Thursday, June 1, 2017

More Comments from Readers – Part IV

Here are more comments from our readers of this blog: 
    Comment #1: “It is amazing how you apologetics try to find ways to cover up your mistakes. Evidently, your so-called Mormon scholars will go to no end to cover up their inability to find certain cultural artifacts in ancient America which are described in your Book of Mormon, unwittingly deny the role of God in the translation process, since they have to insist that certain words are mistranslated:
“Horse” really means “tapir” or “deer”
“Chariot” really means “sledge” or “boat”
“North” really means “west”
“Southward” really means “eastward”
“Plates of gold” really means “plates of tumbaga”
“Steel sword” really means “wooden macahuitl”
“Narrow neck of land” really means “160-mile-wide isthmus”
just to name a few” Baxter S.
    Response: I realize the word “apologetics” is meant to convey “reasoned arguments or writings in justification of something, typically a theory or religious doctrine.” However, I have never liked the word because it sounds like someone is apologizing for something and to me, the Book of Mormon requires no apologies. It is a divinely inspired work of an ancient people and there are so many linguistic and technically ancient matches with Hebrew and that style of writing that Joseph Smith could not possibly have known that supports the scriptural record being exactly what it purports to be, an ancient record of an ancient Hebrew people. On the other hand, you have a point in the examples you use—it is unwise and certainly not within keeping of the divinely inspired work to go around trying to excuse things some people simply do not understand. The original words used in the translation are those we use here and make no excuses for them nor offer no changes to them. Gold is gold, north is north, steel is steel, southward is southward, etc. You are unwise to paint LDS doctrine with such a wide brush. The Church does not make any such statements as you claim--only some members do who simply do not understand what they are talking about. The words translated are as they are, to change any one of them would be to insert your own thinking into a divine process and place you in error.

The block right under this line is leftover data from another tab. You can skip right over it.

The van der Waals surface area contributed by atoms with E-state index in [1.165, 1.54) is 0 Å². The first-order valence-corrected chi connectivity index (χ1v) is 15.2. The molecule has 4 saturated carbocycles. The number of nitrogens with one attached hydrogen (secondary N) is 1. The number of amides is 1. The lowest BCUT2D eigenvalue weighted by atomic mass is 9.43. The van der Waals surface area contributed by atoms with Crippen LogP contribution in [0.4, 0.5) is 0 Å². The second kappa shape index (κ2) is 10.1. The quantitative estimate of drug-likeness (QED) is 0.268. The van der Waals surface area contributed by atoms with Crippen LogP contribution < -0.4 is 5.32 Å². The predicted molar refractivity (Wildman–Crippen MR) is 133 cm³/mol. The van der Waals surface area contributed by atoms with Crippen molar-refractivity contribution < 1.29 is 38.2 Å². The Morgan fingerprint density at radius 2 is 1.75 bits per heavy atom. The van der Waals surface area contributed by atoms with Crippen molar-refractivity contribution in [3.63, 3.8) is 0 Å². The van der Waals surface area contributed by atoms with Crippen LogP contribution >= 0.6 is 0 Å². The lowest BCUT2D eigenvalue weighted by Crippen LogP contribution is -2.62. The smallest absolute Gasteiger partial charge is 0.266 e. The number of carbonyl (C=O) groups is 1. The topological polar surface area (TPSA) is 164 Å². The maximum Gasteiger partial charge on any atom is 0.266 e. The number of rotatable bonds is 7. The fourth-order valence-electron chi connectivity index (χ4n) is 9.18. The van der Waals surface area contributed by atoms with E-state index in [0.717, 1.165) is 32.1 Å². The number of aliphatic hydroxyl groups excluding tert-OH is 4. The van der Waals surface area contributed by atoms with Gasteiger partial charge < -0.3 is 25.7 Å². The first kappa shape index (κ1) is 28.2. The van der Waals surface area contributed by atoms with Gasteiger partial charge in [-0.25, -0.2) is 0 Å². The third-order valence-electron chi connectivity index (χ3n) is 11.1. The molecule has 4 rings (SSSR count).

Comment #2: "In our class someone mentioned that the Mulekites landed in more than one place and that their first landing was north of the narrow neck of land and their second was south of it. How do I answer that?” Janet B.
Amaleki in Zarahemla when Mosiah discovered the Mulekites 
    Response: Amaleki, an eye witness to when Mosiah encountered the people of Zarahemla (Mulekites), wrote that “Behold, it came to pass that Mosiah discovered that the people of Zarahemla came out from Jerusalem at the time that Zedekiah, king of Judah, was carried away captive into Babylon. And they journeyed in the wilderness, and were brought by the hand of the Lord across the great waters, into the land where Mosiah discovered them; and they had dwelt there from that time forth” (Omni 1:15-16). Obviously, the Mulekites landed and remained where Mosiah found them (in the Land Southward in what became known as the Land of Zarahemla). The reference to the north in Alma 22:30-31, has reference to the landing of the Jaredites, not the Mulekites, as we had described in this blog many times in the past.
    Comment #3: “If Lehi followed the Frankincense Trail as you Mormons claim, why did he need a Liahona or compass? All they needed to do was follow the road” Drake T.
Response: I take it you have never been in the area, so you would not know that the Frankincense Trail was not a road or even a trail in the sense that we know the word today. There was no outlined or designated path as we would think today, along which the could have walked. it was simply a general courwe that would take one to the next water hole and was many miles wide and the exact path would vary considerably from caravan to caravan and from time to time and people to people. All that is meant is that the Frankincense Trail moved fro water hole to water hole.
Charles Montagu Doughty